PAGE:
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Planted deciduous trees and special forest stands in Fiskars

In Fiskars, there are several trees or small forest stands that have been planted in memory of important events and people or with future needs in mind. The trees create significance for the residents of the ironworks due to their history, unique species and aesthetics, or function as excursion destinations, gathering places, or resting places. Current research also shows that healthy older trees and parks are actually good for our health, as they absorb pollutants, produce oxygen, reduce stress levels, and create well-being. It can also improve the microclimate of a place by providing protection from the sun, wind, and noise.  

The planted deciduous trees, such as the elms and lime trees, give Fiskars a specific character and are admired by many. The elms in the village are said to have been planted by Johan Jacob von Julin to alleviate the homesickness of his English-born wife Emily Lindsay. Evidence that the elms were actually planted near her year of death in 1835 was obtained when the largest elm at “Kardusen” fell in a storm in 1955. According to the statement of forester Erik Roos, the elm was then 118 years old. 

The largest elm of the ironworks, which fell due to Hurricane Berit on October 15, 1955, at the bridge towards the upper ironworks. It yielded 52 m3 of wood. Photo: Fiskars Museum Image Collection.

For a long time, the people of Fiskars had a habit of sitting and watching life go by at one of the elms on the main street. The place is called “the wait,” and it is depicted in Lennart Segerstråle’s monumental paintings in the house called “Samlingslokalen” or “Lukaali” in finnish. For Christmas prayers, however, people gathered, on office clerk Laura Holmström’s initiative, under a large spruce tree at the current market square. 

Lennart Segerstråle’s monumental painting “Saturday Evening.” The scene in the middle depicts men and women waiting for the Saturday evening to begin at “väntan”, an old elm. Photo: Fiskars Museum Image Collection.

In 1934, oaks were planted near the Fiskars tennis court. For the ironwork’s 300th anniversary in 1949, a grove of nineteen oaks was planted near the current Paatero pottery workshop at the initiative of forest technician Nils-Erik Fritz. The trees were planted by the officials of the forestry department, so that everyone got their own tree. The oak furthest to the pottery workshop was planted by Fritz himself, and the tree furthest south probably by forester I.A. von Julin. On his 70th birthday in 2004, Göran J. Ehrnrooth was honored with oaks planted in concentric circles near Samlingslokalen / Lukaali. 

A bare tree in front of the Fiskars tree nursery in 1935. Photo: Fiskars Museum Image Collection.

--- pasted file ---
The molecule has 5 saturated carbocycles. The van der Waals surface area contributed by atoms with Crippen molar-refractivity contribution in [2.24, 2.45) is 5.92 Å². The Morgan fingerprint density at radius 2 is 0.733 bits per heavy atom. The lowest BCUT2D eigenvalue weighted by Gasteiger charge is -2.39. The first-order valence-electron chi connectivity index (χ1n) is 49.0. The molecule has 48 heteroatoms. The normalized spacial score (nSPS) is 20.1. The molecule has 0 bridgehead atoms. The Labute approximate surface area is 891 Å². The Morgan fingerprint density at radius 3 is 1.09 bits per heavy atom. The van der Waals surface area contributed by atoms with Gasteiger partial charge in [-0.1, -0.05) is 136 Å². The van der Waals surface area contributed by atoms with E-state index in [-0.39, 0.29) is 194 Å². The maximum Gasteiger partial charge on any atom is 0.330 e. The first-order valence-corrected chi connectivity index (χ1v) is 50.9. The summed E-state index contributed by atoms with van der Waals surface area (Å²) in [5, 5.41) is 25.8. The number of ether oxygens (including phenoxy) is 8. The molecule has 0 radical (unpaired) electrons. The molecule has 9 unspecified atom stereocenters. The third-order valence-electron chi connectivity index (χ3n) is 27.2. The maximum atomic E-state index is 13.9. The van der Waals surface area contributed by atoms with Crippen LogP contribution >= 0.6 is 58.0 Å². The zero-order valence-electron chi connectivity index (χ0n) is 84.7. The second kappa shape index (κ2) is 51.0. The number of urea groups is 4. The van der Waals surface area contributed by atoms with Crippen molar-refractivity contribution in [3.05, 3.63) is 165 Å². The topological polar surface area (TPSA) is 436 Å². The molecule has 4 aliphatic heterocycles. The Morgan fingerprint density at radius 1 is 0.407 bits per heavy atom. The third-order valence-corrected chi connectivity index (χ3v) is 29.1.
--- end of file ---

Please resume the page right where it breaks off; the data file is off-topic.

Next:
Other trees that have received attention from the locals are the old oak above the Stone House, which is as old as the village, and the dead oak near the tunnel on the road to Fiskars. Between Böle and Brunkom in the 1950s, there was an oak consisting of four trunks, which Fiskars Ab had declared protected. Back then it was Pojo’s only protected natural monument. Nowadays, there are protected spruce trees both on Antskogsvägen and Rahnolavägen. 

In the 1840s, Johan Jacob von Julin planted larch trees in Lönnhammar, probably with future shipbuilding in mind. In 2019, Fiskars Oyj Abp decided to donate some of these larch trees to the masts for the museum ship Sigyn. 

Logs being loaded at the so called larch park in 1962. Photo: Fiskars Museum Image Collection.

With reference to the symbolism, history, and practical significance of the trees, it is understood that tree felling often arouses emotions and discussions among the village’s residents. When should or can such trees be felled? Felling may be justified, for example, if the tree is damaged and poses a danger to people and buildings, or if it has been planted to serve a specific purpose in the future. The city of Raseborg nevertheless wants to encourage us to think twice before making the decision to fell trees in our yards and gardens. We should particularly cherish deciduous trees older than 200 years, large trees with a trunk thicker than one meter in diameter, and large hollow trees. Pruning an older tree is often enough to extend its lifespan. A healthy farm tree provides protection against sun and water damage and contributes to well- being, a good climate, and biodiversity. Last but not least: always plant a new tree when you have to fell an old one. 

Sources and literature:  

Guldet på vår gård. Det du inte visste om våra gårdsträd i Raseborg. Raseborgs stad. 2023 
Luther, Hans. Vatten och växtvärlden. Pojo sockens historia del I. 1959. 
Roiko-Jokela, Heikki (Red.). 1. Ihminen ja metsä – kohtaamisia arjen historiassa. 2012. 
Roiko-Jokela, Heikki (Red.). 2. Ihminen ja metsä – kohtaamisia arjen historiassa. 2012. 

Internet sources: 

Museolaiva Sigyn saa uudet mastot Fiskars Oyj Abp:ltä. 26.2.2019. Fiskars Village. https://www.epressi.com/tiedotteet/matkailu/museolaiva-sigyn-saa-uudet-mastot-fiskars-oyj-abplta.html. From internet 10.8.2023. 

Onko tässä Suomen kaunein puu. Retkipaikka. https://retkipaikka.fi/onko-tassa-suomen-kaunein-puu/. From internet 24.7.2023 

Unpublished sources: 

Mailkorrespondens med Fiskars skogsavdelning. 8.8-11.8.2023.